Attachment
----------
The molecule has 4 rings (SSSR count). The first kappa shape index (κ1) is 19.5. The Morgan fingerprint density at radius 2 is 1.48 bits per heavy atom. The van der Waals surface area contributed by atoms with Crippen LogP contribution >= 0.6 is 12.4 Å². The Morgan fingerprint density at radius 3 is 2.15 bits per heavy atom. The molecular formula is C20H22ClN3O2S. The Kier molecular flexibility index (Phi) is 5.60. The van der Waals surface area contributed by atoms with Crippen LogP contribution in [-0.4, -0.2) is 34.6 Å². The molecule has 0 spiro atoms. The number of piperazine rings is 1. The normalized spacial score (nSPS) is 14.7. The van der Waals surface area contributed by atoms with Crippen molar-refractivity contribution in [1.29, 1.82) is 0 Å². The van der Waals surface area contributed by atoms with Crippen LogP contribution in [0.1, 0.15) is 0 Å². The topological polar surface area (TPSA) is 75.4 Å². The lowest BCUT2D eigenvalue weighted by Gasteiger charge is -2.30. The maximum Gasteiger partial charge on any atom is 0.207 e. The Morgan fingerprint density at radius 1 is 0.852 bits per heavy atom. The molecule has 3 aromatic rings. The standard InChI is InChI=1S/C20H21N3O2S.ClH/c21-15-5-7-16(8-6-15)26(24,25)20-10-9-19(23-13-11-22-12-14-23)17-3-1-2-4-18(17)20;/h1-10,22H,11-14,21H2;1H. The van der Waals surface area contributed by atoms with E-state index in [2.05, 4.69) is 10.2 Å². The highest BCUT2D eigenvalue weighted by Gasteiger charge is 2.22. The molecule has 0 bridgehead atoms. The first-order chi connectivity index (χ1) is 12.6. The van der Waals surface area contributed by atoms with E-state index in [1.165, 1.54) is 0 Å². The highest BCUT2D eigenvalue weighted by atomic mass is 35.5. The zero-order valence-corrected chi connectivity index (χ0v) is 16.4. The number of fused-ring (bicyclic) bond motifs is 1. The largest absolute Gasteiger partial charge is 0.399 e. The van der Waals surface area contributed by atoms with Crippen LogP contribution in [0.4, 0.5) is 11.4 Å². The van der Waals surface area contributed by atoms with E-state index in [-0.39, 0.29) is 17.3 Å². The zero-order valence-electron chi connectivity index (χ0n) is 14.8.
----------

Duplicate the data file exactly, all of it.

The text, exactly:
The molecule has 4 rings (SSSR count). The first kappa shape index (κ1) is 19.5. The Morgan fingerprint density at radius 2 is 1.48 bits per heavy atom. The van der Waals surface area contributed by atoms with Crippen LogP contribution >= 0.6 is 12.4 Å². The Morgan fingerprint density at radius 3 is 2.15 bits per heavy atom. The molecular formula is C20H22ClN3O2S. The Kier molecular flexibility index (Phi) is 5.60. The van der Waals surface area contributed by atoms with Crippen LogP contribution in [-0.4, -0.2) is 34.6 Å². The molecule has 0 spiro atoms. The number of piperazine rings is 1. The normalized spacial score (nSPS) is 14.7. The van der Waals surface area contributed by atoms with Crippen molar-refractivity contribution in [1.29, 1.82) is 0 Å². The van der Waals surface area contributed by atoms with Crippen LogP contribution in [0.1, 0.15) is 0 Å². The topological polar surface area (TPSA) is 75.4 Å². The lowest BCUT2D eigenvalue weighted by Gasteiger charge is -2.30. The maximum Gasteiger partial charge on any atom is 0.207 e. The Morgan fingerprint density at radius 1 is 0.852 bits per heavy atom. The molecule has 3 aromatic rings. The standard InChI is InChI=1S/C20H21N3O2S.ClH/c21-15-5-7-16(8-6-15)26(24,25)20-10-9-19(23-13-11-22-12-14-23)17-3-1-2-4-18(17)20;/h1-10,22H,11-14,21H2;1H. The van der Waals surface area contributed by atoms with E-state index in [2.05, 4.69) is 10.2 Å². The highest BCUT2D eigenvalue weighted by Gasteiger charge is 2.22. The molecule has 0 bridgehead atoms. The first-order chi connectivity index (χ1) is 12.6. The van der Waals surface area contributed by atoms with E-state index in [1.165, 1.54) is 0 Å². The highest BCUT2D eigenvalue weighted by atomic mass is 35.5. The zero-order valence-corrected chi connectivity index (χ0v) is 16.4. The number of fused-ring (bicyclic) bond motifs is 1. The largest absolute Gasteiger partial charge is 0.399 e. The van der Waals surface area contributed by atoms with Crippen LogP contribution in [0.4, 0.5) is 11.4 Å². The van der Waals surface area contributed by atoms with E-state index in [-0.39, 0.29) is 17.3 Å². The zero-order valence-electron chi connectivity index (χ0n) is 14.8.